THE BIG SKY
SEVEN BRIGHT STARS in the shape of a long-handled saucepan sit over the northern horizon mid-evening this October. It’s a constellation you might already know by one of many names. The Plough, the Big Dipper, the Great Bear – different tags for the same familiar grouping of distant suns, which between them hold a secret.
Train your eyes on the middle star in that line of three forming the pan’s handle. How many points of light do you see there? One or two? The eagle-eyed among you might see a fainter star nestled above the brighter one. Binoculars reveal the pairing nicely, but get a small telescope on them and you’ll find that the brighter one itself splits out into two white stars to make a visual triple star system known as Alcor and Mizar.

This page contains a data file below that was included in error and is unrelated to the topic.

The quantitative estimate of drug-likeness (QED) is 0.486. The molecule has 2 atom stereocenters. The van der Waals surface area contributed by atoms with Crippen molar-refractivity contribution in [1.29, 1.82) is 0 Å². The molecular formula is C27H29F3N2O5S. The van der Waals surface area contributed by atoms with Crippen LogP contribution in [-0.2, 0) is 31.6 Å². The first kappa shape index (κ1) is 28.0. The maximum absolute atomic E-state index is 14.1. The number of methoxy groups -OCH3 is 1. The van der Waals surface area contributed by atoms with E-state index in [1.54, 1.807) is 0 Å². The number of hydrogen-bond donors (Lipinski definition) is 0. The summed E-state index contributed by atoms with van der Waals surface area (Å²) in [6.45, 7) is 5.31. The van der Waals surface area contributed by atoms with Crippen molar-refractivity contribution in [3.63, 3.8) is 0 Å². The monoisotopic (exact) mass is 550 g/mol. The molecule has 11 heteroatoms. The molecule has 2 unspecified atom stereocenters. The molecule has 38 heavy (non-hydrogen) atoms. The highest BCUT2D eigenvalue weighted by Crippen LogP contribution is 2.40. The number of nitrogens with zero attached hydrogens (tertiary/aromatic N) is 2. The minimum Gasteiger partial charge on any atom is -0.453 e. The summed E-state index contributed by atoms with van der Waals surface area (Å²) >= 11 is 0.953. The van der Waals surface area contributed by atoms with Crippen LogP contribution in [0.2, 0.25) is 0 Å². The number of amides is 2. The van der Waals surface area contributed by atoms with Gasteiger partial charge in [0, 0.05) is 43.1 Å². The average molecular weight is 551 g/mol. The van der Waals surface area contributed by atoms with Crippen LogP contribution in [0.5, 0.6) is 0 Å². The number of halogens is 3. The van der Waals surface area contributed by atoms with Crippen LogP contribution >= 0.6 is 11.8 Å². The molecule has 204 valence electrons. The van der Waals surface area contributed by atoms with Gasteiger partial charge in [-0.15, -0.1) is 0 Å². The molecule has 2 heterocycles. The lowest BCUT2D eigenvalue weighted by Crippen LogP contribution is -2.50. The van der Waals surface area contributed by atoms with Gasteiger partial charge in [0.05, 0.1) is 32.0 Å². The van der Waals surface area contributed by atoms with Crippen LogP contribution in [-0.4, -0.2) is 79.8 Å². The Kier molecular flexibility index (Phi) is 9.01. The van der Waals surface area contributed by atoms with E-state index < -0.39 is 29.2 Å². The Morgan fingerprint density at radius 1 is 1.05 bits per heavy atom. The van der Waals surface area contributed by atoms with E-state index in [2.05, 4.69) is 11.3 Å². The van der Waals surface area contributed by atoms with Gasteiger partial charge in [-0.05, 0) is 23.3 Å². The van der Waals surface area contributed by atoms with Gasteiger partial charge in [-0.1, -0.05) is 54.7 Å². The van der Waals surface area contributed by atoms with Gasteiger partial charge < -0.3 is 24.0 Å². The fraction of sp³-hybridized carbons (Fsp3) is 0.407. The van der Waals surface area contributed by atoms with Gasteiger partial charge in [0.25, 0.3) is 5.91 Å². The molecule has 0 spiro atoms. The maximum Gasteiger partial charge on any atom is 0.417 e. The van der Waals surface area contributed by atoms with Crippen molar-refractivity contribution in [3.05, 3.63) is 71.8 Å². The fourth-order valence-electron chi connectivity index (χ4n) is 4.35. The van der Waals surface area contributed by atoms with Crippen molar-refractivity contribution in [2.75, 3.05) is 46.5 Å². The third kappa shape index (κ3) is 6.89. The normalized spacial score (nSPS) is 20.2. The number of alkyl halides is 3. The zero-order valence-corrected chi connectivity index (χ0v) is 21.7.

But that’s not the real secret. Hidden in the glare of each star is a smaller companion star. Each companion orbits so close to the parent star as to render them invisible to the eye in all but the largest of professional telescopes. It makes Alcor and Mizar a sextuplet star system – and one that soon could be announced as harbouring its own planets!
Look north from your boat on a clear evening and you’ll find the Plough. Image by Jeff Horne.